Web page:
The Hammer and Tongs tells of multiple things. Along with being a holy text, it also has basic instructions for the creation of arms, armor, and tools. It also details methods of dealing with or killing monsters that would prey on dwarven communities.

Finally, individual copies of Hammer and Tongs will often have sections about how their local community was founded and when. This makes sure that a community will remember its roots as it grows.


Most holidays among the worshippers of Torag are local celebrations. They commemorate the victory of the community against powerful foes. Successful battles are a celebration of the survival of Torag’s values and planning. 

Player Involvement

There is a myriad of options available for players who want to engage with and show off their faith in Torag. These range from character builds, prestige classes, magic items, and spells.

For obvious reasons, these abilities and player options are separated into Pathfinder 1st Edition and Pathfinder 2nd Edition.

Pathfinder 1st Edition

Below are some player and GM resources that can add more to a personal worship of Torag or add flavor to NPCs.


These archetypes are build guides for characters or NPCs who could be worshippers of Torag:


These feats are common among worshippers of Torag and could complement many character builds:

Cleric Domains

Clerics of Torag have access to these domains when they create their characters:


Magic Items

These magical items are common in Torag worship or have a direct connection to the deity.


These creatures might come as allies or enemies when involved with Torag’s church:

Prestige Classes

Torag’s church only has one Prestige Class associated with it: the Sacred Sentinel. The Sacred Sentinel is a tank-like strong character. They specialize in protecting and shielding their allies.


These spells are often used in the worship of Torag or are used by Torag’s worshippers:


Torag’s followers and worshippers can have the following traits. Remember, you can only have one trait depending on how your GM wants to run their game:

Pathfinder 2nd Edition

In Pathfinder 2nd edition, there are many Clerics and Champions of Torag. Those who are worshippers can have the following benefits including the possibility of Divine Intercession.

Devotee Benefits

Divine Intercession

Divine Intercession is a method the gods of Golarion use to make sure their orders and edicts are followed. Should someone do something beneficial to the faith or following of a Deity, they may receive boons to guide or assist them in their quests.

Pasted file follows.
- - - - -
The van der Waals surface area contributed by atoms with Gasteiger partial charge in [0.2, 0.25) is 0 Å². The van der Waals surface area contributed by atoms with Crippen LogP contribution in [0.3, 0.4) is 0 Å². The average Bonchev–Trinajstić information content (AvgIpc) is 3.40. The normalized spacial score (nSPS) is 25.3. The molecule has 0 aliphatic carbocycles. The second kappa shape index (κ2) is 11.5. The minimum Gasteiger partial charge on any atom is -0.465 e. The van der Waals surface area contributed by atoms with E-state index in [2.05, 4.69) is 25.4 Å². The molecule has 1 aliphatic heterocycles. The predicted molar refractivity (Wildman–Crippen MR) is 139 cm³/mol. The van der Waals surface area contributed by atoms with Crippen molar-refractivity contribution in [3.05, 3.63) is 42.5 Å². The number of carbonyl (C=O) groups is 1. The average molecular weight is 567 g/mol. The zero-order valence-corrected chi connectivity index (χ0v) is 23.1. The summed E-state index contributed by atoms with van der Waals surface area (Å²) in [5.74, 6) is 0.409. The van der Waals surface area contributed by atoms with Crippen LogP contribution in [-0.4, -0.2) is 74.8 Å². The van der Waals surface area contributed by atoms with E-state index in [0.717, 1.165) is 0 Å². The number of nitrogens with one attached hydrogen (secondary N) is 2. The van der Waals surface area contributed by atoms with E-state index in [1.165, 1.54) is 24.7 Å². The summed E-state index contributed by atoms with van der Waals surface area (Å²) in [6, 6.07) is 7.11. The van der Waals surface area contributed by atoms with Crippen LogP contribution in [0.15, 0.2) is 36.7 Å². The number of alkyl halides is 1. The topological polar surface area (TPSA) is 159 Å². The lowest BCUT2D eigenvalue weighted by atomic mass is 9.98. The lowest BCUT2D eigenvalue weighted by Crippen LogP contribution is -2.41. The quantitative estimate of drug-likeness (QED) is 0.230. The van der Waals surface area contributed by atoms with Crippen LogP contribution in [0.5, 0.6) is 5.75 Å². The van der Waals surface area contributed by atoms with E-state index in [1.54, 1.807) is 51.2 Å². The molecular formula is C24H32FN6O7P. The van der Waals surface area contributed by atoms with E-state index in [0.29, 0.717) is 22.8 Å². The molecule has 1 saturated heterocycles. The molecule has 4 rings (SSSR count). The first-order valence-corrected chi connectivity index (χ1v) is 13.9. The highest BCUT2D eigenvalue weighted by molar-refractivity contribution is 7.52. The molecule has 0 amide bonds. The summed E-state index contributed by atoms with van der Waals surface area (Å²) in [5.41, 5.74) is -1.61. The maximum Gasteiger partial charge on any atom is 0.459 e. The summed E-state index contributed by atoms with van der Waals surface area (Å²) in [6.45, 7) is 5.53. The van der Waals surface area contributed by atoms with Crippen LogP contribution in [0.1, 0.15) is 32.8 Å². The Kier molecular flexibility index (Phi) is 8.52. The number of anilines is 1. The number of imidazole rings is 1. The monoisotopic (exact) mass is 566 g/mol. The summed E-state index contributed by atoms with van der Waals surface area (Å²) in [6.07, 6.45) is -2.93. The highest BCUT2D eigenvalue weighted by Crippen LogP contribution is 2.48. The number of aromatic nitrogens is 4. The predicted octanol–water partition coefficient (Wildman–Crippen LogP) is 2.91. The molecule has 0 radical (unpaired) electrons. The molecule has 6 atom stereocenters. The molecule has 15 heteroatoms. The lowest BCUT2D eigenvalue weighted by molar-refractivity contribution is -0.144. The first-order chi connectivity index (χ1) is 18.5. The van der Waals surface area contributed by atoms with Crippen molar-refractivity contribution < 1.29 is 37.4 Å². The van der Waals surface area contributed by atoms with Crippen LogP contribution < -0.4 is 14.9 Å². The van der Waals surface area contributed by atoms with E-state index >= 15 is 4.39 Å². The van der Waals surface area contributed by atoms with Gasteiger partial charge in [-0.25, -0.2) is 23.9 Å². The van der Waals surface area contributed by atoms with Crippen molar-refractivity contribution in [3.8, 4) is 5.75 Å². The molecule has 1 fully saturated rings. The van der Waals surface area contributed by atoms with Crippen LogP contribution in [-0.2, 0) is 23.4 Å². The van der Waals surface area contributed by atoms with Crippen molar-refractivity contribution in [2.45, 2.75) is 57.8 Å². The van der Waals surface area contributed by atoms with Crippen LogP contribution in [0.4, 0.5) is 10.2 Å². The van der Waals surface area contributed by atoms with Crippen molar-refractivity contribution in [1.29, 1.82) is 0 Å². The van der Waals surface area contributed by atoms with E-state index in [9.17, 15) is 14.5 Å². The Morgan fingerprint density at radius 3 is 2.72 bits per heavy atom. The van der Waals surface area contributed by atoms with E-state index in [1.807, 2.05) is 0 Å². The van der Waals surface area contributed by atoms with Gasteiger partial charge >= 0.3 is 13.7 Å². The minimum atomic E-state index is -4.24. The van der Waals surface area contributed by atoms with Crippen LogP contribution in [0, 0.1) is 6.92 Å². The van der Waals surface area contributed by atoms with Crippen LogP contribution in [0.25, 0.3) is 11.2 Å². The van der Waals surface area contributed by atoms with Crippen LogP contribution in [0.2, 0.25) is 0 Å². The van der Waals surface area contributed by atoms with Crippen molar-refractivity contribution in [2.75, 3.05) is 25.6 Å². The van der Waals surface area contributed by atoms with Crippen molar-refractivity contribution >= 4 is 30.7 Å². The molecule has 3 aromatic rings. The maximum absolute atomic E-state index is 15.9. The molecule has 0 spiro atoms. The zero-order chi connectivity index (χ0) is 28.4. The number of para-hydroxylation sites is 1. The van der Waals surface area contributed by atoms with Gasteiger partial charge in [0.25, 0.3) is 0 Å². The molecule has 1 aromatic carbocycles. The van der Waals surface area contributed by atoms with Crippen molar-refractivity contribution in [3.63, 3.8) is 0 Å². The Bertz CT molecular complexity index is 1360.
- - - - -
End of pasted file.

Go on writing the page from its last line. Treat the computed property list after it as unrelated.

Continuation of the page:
Conversely, when a deity’s laws are transgressed, they may law a curse on their follower until the behavior is corrected.  

“Torag makes his pleasure or displeasure known through unsubtle signs.

Minor Boon: Torag repairs your equipment so you may continue your vigil. Once, a shield, weapon, or other item you hold or are wearing recovers all of its Hit Points. The item’s Hardness doubles for 1 minute. Torag can grant this boon just as the item would have been destroyed, preventing the item’s destruction. Occasionally, he grants this boon to restore an item important to dwarven history that has already been fully destroyed.

Moderate Boon: You are counted as family among Torag and his followers. You gain the effects of a single dwarf ancestry feat of Torag’s choice, even if you are not a dwarf as long as you maintain Torag’s blessing.

Major Boon: Standing watch or guarding a location counts as resting for you, preventing you from being fatigued due to lack of rest as long as you stand watch for at least 6 hours a day. You can recover your Focus Points (if you have them) by standing guard in addition to any other options you have available. When on guard, you gain a +4 status bonus to Perception to notice ambushes and other dangers approaching. As long as you are holding a shield, you are always Defending during exploration without needing to move at half your travel speed, and you can perform another exploration activity as well. While you are using a shield, its Hardness increases by 5.

Minor Curse: Shoddy artisanship makes itself known. Whenever an item you’re using takes damage, it is broken.

Moderate Curse: You must prove your skills at a craft by providing your own equipment. You gain item bonuses only from items you make yourself.

Major Curse: You are forever cast out of your home. Members of your community have their attitudes toward you shift two steps worse, meaning those who used to be helpful are now indifferent, those who were friendly are now unfriendly, and all others are now hostile. This doesn’t necessarily result in violence, but hostile community members generally seek your permanent exile.”

Source: Gods & Magic pg. 47 2.0